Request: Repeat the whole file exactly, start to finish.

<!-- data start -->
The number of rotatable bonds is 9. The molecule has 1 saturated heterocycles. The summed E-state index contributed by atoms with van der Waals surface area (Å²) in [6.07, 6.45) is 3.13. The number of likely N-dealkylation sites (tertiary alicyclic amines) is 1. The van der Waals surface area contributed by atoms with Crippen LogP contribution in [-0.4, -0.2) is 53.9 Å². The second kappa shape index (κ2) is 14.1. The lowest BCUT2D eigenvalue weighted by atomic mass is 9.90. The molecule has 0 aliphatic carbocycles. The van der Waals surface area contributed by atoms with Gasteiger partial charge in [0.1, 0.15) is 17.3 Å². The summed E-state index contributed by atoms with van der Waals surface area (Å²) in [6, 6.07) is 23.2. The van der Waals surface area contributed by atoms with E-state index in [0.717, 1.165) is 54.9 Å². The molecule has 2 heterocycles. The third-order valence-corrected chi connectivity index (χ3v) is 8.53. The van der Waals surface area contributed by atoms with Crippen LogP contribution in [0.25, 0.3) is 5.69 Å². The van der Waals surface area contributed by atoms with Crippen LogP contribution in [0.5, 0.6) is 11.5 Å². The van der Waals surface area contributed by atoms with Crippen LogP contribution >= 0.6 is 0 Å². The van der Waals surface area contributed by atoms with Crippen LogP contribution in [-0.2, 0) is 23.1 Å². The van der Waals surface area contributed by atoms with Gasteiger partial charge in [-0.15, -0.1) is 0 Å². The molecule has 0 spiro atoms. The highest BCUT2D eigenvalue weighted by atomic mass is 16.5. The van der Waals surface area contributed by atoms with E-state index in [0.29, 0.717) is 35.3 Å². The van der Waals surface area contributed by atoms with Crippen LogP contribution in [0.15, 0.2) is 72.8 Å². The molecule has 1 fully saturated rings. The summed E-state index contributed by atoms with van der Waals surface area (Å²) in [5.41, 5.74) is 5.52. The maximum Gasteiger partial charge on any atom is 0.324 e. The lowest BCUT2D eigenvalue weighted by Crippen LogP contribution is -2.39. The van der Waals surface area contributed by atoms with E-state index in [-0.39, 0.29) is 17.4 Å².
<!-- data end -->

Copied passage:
The number of rotatable bonds is 9. The molecule has 1 saturated heterocycles. The summed E-state index contributed by atoms with van der Waals surface area (Å²) in [6.07, 6.45) is 3.13. The number of likely N-dealkylation sites (tertiary alicyclic amines) is 1. The van der Waals surface area contributed by atoms with Crippen LogP contribution in [-0.4, -0.2) is 53.9 Å². The second kappa shape index (κ2) is 14.1. The lowest BCUT2D eigenvalue weighted by atomic mass is 9.90. The molecule has 0 aliphatic carbocycles. The van der Waals surface area contributed by atoms with Gasteiger partial charge in [0.1, 0.15) is 17.3 Å². The summed E-state index contributed by atoms with van der Waals surface area (Å²) in [6, 6.07) is 23.2. The van der Waals surface area contributed by atoms with E-state index in [0.717, 1.165) is 54.9 Å². The molecule has 2 heterocycles. The third-order valence-corrected chi connectivity index (χ3v) is 8.53. The van der Waals surface area contributed by atoms with Crippen LogP contribution in [0.25, 0.3) is 5.69 Å². The van der Waals surface area contributed by atoms with Crippen LogP contribution in [0.5, 0.6) is 11.5 Å². The van der Waals surface area contributed by atoms with Crippen LogP contribution >= 0.6 is 0 Å². The van der Waals surface area contributed by atoms with Crippen LogP contribution in [-0.2, 0) is 23.1 Å². The van der Waals surface area contributed by atoms with Gasteiger partial charge in [-0.15, -0.1) is 0 Å². The molecule has 0 spiro atoms. The highest BCUT2D eigenvalue weighted by atomic mass is 16.5. The van der Waals surface area contributed by atoms with E-state index in [0.29, 0.717) is 35.3 Å². The van der Waals surface area contributed by atoms with Crippen LogP contribution in [0.15, 0.2) is 72.8 Å². The molecule has 1 fully saturated rings. The summed E-state index contributed by atoms with van der Waals surface area (Å²) in [5.41, 5.74) is 5.52. The maximum Gasteiger partial charge on any atom is 0.324 e. The lowest BCUT2D eigenvalue weighted by Crippen LogP contribution is -2.39. The van der Waals surface area contributed by atoms with E-state index in [-0.39, 0.29) is 17.4 Å².